To get a good picture of the complexity of modern-day leadership, consider the numerous and diverse priorities for the C-suite today—from global issues that are reshaping the role that business is taking in society (climate, trust, the future of work, well-being) to critical transformation projects (digital, business model innovation, customer centricity) to the challenges that come with an ever more volatile business environment (supply chain disruption, inflation, geopolitical unrest) to the centrality of earning and maintaining trust across all stakeholders (employees, customers/citizens, suppliers, and governments). Executives told us that they find themselves having to prioritize these issues, and more, all at once.
In June 2022, we surveyed 1,364 C-suite executives in Asia Pacific, Europe, and North America across functions and industries to understand their priorities and vision for their corporate investments. We asked them which of 10 issues they’re focusing on now and in their near-term strategies, and how they rank these priorities. Spoiler alert: None of these priorities can be truly deprioritized.
When asked to choose their focus areas among the 10 core business priorities broadly categorized across growth, purpose, people, process, and technology, over 60% of the executives we surveyed chose seven or more priorities, and 25% chose all 10 (figure 1).
And the leaders we surveyed expect the complexity to increase: When asked what they’ll likely be prioritizing in three years, 30% of executives selected all 10 (figure 2).
For most industries in our analysis, the top priority is driving innovation, with maximizing and protecting customer data ranking second. Many respondents expect these top two priorities to remain consistent over the next three years.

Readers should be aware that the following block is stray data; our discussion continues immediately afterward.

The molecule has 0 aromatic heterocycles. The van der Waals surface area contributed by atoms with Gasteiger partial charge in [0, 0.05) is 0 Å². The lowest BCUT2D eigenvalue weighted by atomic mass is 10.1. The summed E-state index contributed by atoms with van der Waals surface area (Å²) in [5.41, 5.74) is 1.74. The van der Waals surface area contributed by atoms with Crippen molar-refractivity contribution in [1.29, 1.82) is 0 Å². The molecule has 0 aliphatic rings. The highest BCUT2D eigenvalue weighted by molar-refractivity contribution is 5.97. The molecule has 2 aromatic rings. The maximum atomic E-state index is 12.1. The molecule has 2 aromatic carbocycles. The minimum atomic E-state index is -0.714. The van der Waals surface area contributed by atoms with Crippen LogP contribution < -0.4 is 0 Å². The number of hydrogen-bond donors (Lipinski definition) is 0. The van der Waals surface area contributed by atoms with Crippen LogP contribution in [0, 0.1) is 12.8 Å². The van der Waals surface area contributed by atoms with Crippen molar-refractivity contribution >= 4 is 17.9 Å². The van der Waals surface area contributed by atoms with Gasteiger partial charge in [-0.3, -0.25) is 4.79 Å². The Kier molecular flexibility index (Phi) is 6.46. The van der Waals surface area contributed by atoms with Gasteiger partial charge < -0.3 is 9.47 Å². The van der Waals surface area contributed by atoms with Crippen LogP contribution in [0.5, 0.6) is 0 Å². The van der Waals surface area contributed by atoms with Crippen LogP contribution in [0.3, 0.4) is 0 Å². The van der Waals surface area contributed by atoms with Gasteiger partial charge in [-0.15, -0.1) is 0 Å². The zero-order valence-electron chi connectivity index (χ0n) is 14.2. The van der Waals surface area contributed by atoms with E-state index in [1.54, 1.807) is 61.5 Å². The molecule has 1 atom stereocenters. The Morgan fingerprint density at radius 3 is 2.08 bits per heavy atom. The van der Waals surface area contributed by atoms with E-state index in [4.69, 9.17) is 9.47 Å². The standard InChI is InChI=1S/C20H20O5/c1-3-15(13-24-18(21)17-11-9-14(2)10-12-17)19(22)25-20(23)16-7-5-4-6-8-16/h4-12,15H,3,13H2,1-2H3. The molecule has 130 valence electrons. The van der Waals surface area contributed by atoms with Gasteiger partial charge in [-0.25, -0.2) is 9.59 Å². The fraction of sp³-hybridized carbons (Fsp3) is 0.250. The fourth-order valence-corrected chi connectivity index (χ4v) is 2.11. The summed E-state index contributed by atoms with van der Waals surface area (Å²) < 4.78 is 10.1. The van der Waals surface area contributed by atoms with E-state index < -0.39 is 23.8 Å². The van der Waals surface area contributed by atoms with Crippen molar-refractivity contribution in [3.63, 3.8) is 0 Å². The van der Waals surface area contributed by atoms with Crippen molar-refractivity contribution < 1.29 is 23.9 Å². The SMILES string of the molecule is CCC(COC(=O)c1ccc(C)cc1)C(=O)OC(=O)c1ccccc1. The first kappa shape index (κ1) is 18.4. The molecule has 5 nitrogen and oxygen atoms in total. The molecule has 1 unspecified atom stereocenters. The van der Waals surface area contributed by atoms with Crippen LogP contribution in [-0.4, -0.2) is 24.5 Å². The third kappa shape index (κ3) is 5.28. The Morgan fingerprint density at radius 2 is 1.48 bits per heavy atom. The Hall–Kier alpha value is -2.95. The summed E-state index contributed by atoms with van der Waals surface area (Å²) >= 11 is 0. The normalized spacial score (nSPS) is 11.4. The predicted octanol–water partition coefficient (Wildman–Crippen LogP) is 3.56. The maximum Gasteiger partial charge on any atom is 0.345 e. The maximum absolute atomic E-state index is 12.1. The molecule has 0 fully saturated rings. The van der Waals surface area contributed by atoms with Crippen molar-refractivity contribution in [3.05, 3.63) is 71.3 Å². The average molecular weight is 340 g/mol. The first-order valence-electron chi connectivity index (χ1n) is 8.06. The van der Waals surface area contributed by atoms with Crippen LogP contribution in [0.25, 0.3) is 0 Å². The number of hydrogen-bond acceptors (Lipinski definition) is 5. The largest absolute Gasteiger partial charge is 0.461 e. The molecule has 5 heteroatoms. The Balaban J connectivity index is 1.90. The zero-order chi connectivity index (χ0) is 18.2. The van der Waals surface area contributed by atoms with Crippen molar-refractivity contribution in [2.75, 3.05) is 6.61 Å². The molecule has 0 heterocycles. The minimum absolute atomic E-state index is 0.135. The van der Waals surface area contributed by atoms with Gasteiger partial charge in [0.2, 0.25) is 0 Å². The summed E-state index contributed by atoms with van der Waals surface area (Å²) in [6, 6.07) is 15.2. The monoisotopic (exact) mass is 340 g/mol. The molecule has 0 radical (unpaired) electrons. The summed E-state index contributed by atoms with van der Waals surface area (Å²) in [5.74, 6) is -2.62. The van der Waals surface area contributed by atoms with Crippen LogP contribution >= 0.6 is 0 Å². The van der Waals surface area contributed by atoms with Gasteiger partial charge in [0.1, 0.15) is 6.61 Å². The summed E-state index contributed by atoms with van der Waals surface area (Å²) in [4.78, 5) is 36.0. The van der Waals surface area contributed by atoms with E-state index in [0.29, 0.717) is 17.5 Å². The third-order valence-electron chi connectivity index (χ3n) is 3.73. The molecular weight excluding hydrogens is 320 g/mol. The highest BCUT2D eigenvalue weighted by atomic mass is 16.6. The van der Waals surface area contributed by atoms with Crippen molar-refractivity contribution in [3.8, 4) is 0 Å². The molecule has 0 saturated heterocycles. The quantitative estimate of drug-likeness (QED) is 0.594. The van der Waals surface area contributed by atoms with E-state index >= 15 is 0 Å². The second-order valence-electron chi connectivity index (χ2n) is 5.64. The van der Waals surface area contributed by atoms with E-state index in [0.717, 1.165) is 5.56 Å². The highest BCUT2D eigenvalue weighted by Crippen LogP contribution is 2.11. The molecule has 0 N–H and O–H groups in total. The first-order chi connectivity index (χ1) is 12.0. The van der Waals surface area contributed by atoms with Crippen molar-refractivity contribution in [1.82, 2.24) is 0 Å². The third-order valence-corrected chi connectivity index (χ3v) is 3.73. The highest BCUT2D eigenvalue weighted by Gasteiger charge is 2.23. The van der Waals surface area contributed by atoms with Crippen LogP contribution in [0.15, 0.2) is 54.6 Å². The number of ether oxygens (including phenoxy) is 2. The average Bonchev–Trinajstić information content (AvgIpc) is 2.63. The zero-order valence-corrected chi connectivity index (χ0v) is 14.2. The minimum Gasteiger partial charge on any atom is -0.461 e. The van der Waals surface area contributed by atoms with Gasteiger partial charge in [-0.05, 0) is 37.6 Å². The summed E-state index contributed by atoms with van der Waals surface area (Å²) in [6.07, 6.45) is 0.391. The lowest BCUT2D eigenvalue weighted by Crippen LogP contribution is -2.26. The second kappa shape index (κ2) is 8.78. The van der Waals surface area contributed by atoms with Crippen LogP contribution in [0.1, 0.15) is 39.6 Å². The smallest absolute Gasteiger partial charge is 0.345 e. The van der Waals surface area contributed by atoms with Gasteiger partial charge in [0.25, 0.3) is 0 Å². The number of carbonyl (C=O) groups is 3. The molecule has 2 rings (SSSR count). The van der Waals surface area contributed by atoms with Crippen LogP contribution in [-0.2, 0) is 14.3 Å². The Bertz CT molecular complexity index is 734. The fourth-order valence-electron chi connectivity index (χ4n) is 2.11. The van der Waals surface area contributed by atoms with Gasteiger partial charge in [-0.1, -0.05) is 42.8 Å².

This emphasis comes as business leaders are already contending with a packed agenda that includes increased competition, more vocal investors, more empowered consumers, and growing talent challenges, as well as transformative initiatives. In June 2021, 74% of CEOs said their organizations were pursuing large-scale digital transformation initiatives, 71% were investing in workforce transformations, and 46% were prioritizing sustainability-focused transformations, according to a Fortune/Deloitte CEO survey of 110 chief executives across more than 15 industries.
Fast-forward one year later and the executives we surveyed are, across the board, focused on customer experience, new market or product expansion, and existing market or product growth as the expected outcomes from corporate investments—with customer experience ranking first or second for leaders in five out of the six industries we analyzed (figure 3).
Changing expectations and conflicting priorities are the top two barriers to achieving expected outcomes for every industry and geography in our survey. They outrank a lack of talent or budget, as well as macroeconomic trends that could hinder organizations’ progress—although, those issues also were named as significant barriers by the majority of leaders we surveyed (figure 4).
In the face of these findings, organizations that can build trust and resilience may be better equipped to manage the relentless challenges that come with fast-moving and conflicting targets. The level of trust that an organization has built among board members, investors, employees, customers, suppliers, and other stakeholders is integral to topics ranging from cyber to ESG; compliance; diversity, equity, and inclusion; and product and service quality. Resilience, the ability to thrive amidst continual disruption, is a capability that can help organizations have successful digital and workforce transformations, mitigate and adapt to climate change, and shore up stakeholder trust.
And when everything is a priority, we believe there could be a need for a massive rethink in how organizations will be resilient going forward—not just to respond to a generational crisis, a geopolitical conflict, or a recession, but to thrive in the everyday complexities and challenges of running an organization.
In a world in which there seems to be no “back burner,” how well leaders can manage competing priorities could become a critical differentiator, one that both shapes how organizations evolve and determines which ones thrive.
Data analysis provided by the Deloitte Data Science and Survey Advisory team